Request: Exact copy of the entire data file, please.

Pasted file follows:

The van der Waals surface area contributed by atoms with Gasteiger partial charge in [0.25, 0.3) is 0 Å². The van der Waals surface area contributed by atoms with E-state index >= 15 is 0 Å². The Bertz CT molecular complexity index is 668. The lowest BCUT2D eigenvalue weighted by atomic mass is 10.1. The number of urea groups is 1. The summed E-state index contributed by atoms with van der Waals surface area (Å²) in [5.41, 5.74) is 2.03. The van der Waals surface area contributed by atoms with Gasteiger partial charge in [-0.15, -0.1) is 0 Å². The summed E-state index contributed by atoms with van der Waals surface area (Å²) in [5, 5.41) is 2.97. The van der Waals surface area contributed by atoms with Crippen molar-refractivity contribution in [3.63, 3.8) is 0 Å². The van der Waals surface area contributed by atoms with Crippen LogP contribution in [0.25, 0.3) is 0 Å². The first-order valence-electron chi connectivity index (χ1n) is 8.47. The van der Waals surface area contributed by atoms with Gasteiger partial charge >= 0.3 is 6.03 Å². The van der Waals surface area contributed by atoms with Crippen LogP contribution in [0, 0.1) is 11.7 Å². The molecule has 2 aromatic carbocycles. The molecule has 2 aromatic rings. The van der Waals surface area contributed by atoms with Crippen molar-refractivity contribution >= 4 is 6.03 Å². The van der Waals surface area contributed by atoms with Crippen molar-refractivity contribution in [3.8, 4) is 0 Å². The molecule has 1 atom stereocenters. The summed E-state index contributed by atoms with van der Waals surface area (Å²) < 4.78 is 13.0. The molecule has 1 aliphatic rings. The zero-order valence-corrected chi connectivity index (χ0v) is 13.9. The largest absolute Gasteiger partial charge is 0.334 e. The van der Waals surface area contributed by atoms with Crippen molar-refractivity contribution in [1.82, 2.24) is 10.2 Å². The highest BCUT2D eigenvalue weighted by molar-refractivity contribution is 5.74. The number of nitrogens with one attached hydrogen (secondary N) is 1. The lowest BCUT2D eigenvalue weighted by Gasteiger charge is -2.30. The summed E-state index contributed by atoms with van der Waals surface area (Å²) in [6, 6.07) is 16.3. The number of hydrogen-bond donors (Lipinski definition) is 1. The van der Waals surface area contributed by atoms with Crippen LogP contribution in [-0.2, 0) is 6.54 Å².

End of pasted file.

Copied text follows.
The van der Waals surface area contributed by atoms with Gasteiger partial charge in [0.25, 0.3) is 0 Å². The van der Waals surface area contributed by atoms with E-state index >= 15 is 0 Å². The Bertz CT molecular complexity index is 668. The lowest BCUT2D eigenvalue weighted by atomic mass is 10.1. The number of urea groups is 1. The summed E-state index contributed by atoms with van der Waals surface area (Å²) in [5.41, 5.74) is 2.03. The van der Waals surface area contributed by atoms with Gasteiger partial charge in [-0.15, -0.1) is 0 Å². The summed E-state index contributed by atoms with van der Waals surface area (Å²) in [5, 5.41) is 2.97. The van der Waals surface area contributed by atoms with Crippen molar-refractivity contribution in [3.63, 3.8) is 0 Å². The van der Waals surface area contributed by atoms with Crippen LogP contribution in [0.25, 0.3) is 0 Å². The first-order valence-electron chi connectivity index (χ1n) is 8.47. The van der Waals surface area contributed by atoms with Gasteiger partial charge >= 0.3 is 6.03 Å². The van der Waals surface area contributed by atoms with Crippen LogP contribution in [0, 0.1) is 11.7 Å². The molecule has 2 aromatic carbocycles. The molecule has 2 aromatic rings. The van der Waals surface area contributed by atoms with Crippen molar-refractivity contribution >= 4 is 6.03 Å². The van der Waals surface area contributed by atoms with Crippen molar-refractivity contribution in [3.8, 4) is 0 Å². The molecule has 1 atom stereocenters. The summed E-state index contributed by atoms with van der Waals surface area (Å²) < 4.78 is 13.0. The molecule has 1 aliphatic rings. The zero-order valence-corrected chi connectivity index (χ0v) is 13.9. The largest absolute Gasteiger partial charge is 0.334 e. The van der Waals surface area contributed by atoms with Crippen molar-refractivity contribution in [1.82, 2.24) is 10.2 Å². The highest BCUT2D eigenvalue weighted by molar-refractivity contribution is 5.74. The number of nitrogens with one attached hydrogen (secondary N) is 1. The lowest BCUT2D eigenvalue weighted by Gasteiger charge is -2.30. The summed E-state index contributed by atoms with van der Waals surface area (Å²) in [6, 6.07) is 16.3. The number of hydrogen-bond donors (Lipinski definition) is 1. The van der Waals surface area contributed by atoms with Crippen LogP contribution in [-0.2, 0) is 6.54 Å².